Just then, I wanted nothing more than to escape to my guest house room and lock myself up with De Sampa’s file, but there was no way to get out of the visit to Waterside’s weekly market without rousing suspicion. When we arrived, the best pitches were gone, the regular traders having been arriving since six am. Eventually (much to my relief) we found a place to spread a jute mat somewhere discreet and away from the central square. Yet, the relief did not last very long. As soon as De Sampa laid out his bottles and polythene bags of herbal preparations, he pulled out a thumb piano and took up a loud sing-song in a disconcertingly loud voice,
call it mansecticide!
is he wicked man?
it will drive him away!
is he married man?
it will drive him away!
is he poor man?
drive him away!
drive him away!
they will run from my mansecticide.
do you want rich,
and faithful man?
His was not so much a singing, as a croaking voice – and his fingers could barely keep a tune – but those were not enough to deter his audience. In no time at all we were completely surrounded by humans of the female persuasion. I was stumped by the attention – and from his delight, so was he. I had figured that I would pass the most embarrassing day of my life in some anonymity, instead we quickly become the centre of attraction at the once-weekly Waterside market, which attracted shoppers and traders from eighty miles up and down the Niger. I had sudden visions of being arrested as an accomplice in a 419 scam.
A buxom, middle-aged woman was complaining, ‘I don’t want to be smelling of insecticide…’
‘God forbid,’ swore De Sampa, ‘mansecticide smells like perfume. Apprentice! Spray it on her hand and let her see!’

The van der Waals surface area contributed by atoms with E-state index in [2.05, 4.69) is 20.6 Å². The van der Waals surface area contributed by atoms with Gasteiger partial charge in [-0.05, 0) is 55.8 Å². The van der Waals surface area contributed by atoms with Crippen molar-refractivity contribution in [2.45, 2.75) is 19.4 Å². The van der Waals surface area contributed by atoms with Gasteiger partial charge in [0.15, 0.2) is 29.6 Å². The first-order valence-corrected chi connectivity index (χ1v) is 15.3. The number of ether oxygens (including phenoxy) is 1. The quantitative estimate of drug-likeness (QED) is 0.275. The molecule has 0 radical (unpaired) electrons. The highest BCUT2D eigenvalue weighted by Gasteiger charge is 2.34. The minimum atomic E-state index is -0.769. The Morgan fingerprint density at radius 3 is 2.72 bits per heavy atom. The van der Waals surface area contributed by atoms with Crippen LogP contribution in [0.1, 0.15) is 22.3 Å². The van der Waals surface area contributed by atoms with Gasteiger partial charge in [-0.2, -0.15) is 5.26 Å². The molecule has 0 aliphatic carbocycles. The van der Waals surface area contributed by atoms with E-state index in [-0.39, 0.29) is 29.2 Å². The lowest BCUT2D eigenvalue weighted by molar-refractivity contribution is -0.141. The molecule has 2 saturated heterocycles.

I glared at him, but there was little point in telling illiterate market women that I was a writer-in-residence rather than apprentice. Resentfully, I sprayed the brown liquid on the back of her hand and she lifted it to a nose so large that I wondered that she would want to drive any man away. She wrinkled said nose: ‘Is smelling like… like…’
‘Like perfume!’ said De Sampa, not taking any chances, ‘just spray under your armpit and it can last for one whole day. No need to buy expensive perfume again – and waste it on a cheater of a man!’ I was now squeezing sample puffs on many jousting hands.
‘Does it work on husbands?’ asked another woman turning the bottle around suspiciously, ‘If a husband is sleeping around, will it also drive him away?’
De Sampa snatched the bottle from her; he raised his voice, ‘Is not for married women o! Are you hearing me now? If it drives your husband to divorce, don’t call my name o! You’re hearing me now o!’
The woman snatched it back. ‘How much is it?’
And we had our first sale. Every now and again, he switched products and talked up another potion, but mansecticide was his biggest seller that day – until noon when we took a lunch break, sitting on a bench in front of a brazier, waiting for yellow plantains to brown. A muscle-bound truck pusher took the seat next to De Sampa. He was eating a metre-long, skinned sugar cane with fingers that seemed to have biceps of their own. His complexion was engine-black and the hair from his nostrils had grown so long that they had merged with his bristly moustache. He chewed steadily until his sugar cane was no longer than a truncheon, and his eyes never left the witchdoctor. ‘Are you wearing body-armour merecine?’ he asked eventually, juice dripping down his chin.